By John Wright

Rob Schlein

Social conservatives blamed for blocking resolution at conventions

Ten years after Log Cabin Republicans took to the streets to protest their exclusion from the Texas GOP convention in Fort Worth, Rob Schlein was hoping for another defining moment in the organization’s history.

Schlein, president of Log Cabin’s Dallas chapter, backed a resolution this year that would have removed anti-gay language from the party’s platform, which states that homosexual behavior is contrary to God-ordained principles and calls for the criminalization of sodomy.

The resolution cleared its first hurdle, passing at nine Republican precinct conventions on March 4, Schlein said. But on March 29, the resolution was voted down in all three state senatorial districts where it was introduced, meaning it won’t be considered at this year’s Texas GOP convention in Houston in June.

"I’m disappointed personally because it seemed like there were a lot of different things falling into place, and I really wanted to write a new chapter to the history," Schlein said. "My goal was, 10 years later, wouldn’t it be great if we could get this thing changed?"

Schlein said he believes the current platform, passed by the Texas GOP in 2006, is divisive and patently homophobic.

The platform calls for a federal constitutional amendment banning gay marriage and opposes any legal recognition whatsoever for same-sex couples.

The platform also says gays should be barred from adopting and having custody of or visitation with children.

"We believe that the practice of sodomy tears at the fabric of society, contributes to the breakdown of the family unit, and leads to the spread of dangerous, communicable diseases," the platform states under the section titled, "Strengthening Families and Promoting A Freer Society."

"The point we were trying to make is it’s very offensive and inflammatory, and we actually got a fair amount of agreement with that comment at the precinct level," Schlein said.

Unfortunately, he added, senatorial district conventions tend to be dominated by party activists from the religious right.

"The social conservatives have a lot of boots on the ground," Schlein said.

"I think deep down, the politicians would love to take some of that divisive language out of there, but you have to get through the party structure, and the party structure’s made up of a lot of very church-oriented social conservatives."

Mike Walz, executive director of the Dallas County Republican Party, said he’s not surprised the resolution was defeated.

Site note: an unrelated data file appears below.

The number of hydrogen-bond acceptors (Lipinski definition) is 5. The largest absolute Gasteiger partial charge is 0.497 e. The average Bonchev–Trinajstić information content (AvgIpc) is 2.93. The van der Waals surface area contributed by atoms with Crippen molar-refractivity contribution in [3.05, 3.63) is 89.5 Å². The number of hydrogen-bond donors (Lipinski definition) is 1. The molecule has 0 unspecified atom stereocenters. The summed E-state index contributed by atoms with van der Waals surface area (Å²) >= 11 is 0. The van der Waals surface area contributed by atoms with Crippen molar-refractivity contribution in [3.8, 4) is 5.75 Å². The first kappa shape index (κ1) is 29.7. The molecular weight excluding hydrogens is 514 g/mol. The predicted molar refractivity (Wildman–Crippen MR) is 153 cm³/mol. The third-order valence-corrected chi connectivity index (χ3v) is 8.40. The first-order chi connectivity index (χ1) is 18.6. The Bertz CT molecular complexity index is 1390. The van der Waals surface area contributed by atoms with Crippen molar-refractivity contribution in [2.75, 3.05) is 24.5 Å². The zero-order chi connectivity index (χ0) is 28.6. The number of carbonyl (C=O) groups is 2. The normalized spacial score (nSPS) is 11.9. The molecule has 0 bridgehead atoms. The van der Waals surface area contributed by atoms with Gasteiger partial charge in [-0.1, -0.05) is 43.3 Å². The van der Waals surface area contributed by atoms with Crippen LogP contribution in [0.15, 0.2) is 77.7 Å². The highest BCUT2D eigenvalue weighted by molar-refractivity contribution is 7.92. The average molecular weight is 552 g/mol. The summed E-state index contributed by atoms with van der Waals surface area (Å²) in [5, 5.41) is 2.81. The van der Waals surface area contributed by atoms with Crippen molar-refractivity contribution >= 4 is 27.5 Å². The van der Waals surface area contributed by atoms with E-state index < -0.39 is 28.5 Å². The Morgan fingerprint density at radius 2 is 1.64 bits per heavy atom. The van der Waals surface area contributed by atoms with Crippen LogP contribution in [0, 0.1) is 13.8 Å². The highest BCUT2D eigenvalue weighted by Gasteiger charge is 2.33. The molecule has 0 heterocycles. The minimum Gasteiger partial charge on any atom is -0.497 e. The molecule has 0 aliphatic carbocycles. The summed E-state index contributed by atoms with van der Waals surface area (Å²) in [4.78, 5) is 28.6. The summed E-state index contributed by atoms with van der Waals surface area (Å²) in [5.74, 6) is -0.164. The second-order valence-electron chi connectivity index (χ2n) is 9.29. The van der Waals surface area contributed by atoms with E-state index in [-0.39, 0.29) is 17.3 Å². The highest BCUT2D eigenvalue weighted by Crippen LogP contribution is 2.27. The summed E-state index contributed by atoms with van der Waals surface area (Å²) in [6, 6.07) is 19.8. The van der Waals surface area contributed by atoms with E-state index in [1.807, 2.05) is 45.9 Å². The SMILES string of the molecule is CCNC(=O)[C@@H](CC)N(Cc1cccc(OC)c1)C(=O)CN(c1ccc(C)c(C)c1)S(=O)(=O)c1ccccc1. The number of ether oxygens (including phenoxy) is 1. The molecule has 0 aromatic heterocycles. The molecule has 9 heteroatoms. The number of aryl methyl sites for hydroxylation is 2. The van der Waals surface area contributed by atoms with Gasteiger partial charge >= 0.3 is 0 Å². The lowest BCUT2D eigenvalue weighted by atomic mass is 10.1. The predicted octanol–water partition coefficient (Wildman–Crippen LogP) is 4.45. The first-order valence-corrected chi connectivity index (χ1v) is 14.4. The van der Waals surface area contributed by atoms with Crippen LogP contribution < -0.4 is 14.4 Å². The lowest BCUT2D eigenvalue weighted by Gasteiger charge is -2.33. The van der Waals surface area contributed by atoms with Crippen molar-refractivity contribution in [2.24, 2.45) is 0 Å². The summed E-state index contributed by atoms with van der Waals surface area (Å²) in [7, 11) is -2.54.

"I think the majority of Republicans continue to support the language in the platform," Walz said. "It’s extremely difficult for any group to change a particular part of the platform, and it would be even more so, kind of going against the grain, where a majority of delegates would support the platform as it exists."

Schlein said he isn’t giving up.

Although the resolution has been defeated, he’s said he’s still looking for a way to at least have it heard at the state convention, where more than a dozen Log Cabin members will be delegates.

"It’s not officially dropped," Schlein said. "We just don’t know at this point how we move forward other than just trying again in a few years. … It’s not going to change this time. We’ll just keep discussing it and bringing it up when we can."

Walz said he doubts the platform will be changed anytime soon, even if the state continues to trend Democratic.

"That’s not where the Republican Party is," he said. "The platform is really a statement of belief. It’s a statement of where we stand as a party, regardless of whether Republicans win or lose at the ballot box."

Jesse Garcia, president of Stonewall Democrats of Dallas, commended his counterpart across the aisle for trying to combat "hatred" in the Texas GOP. Stonewall Democrats helped pass pro-LGBT resolutions at four of five senatorial district conventions in Dallas this year.

"Trying to change attitudes is a monumental task, and Mr. Schlein had an uphill battle, especially when you have party leaders like Rick Perry and George W. Bush who regularly attack the LGBT community for political benefit," Garcia said. "These actions allow followers to perceive it is OK to discriminate, leaving little room for discussion at Republican conventions. It is going to take new leadership from proven LGBT champions, Sen. Hillary Clinton and Sen. Barack Obama, to start changing the tone and rhetoric toward LGBT Americans."


This article appeared in the Dallas Voice print edition April 11, 2008.
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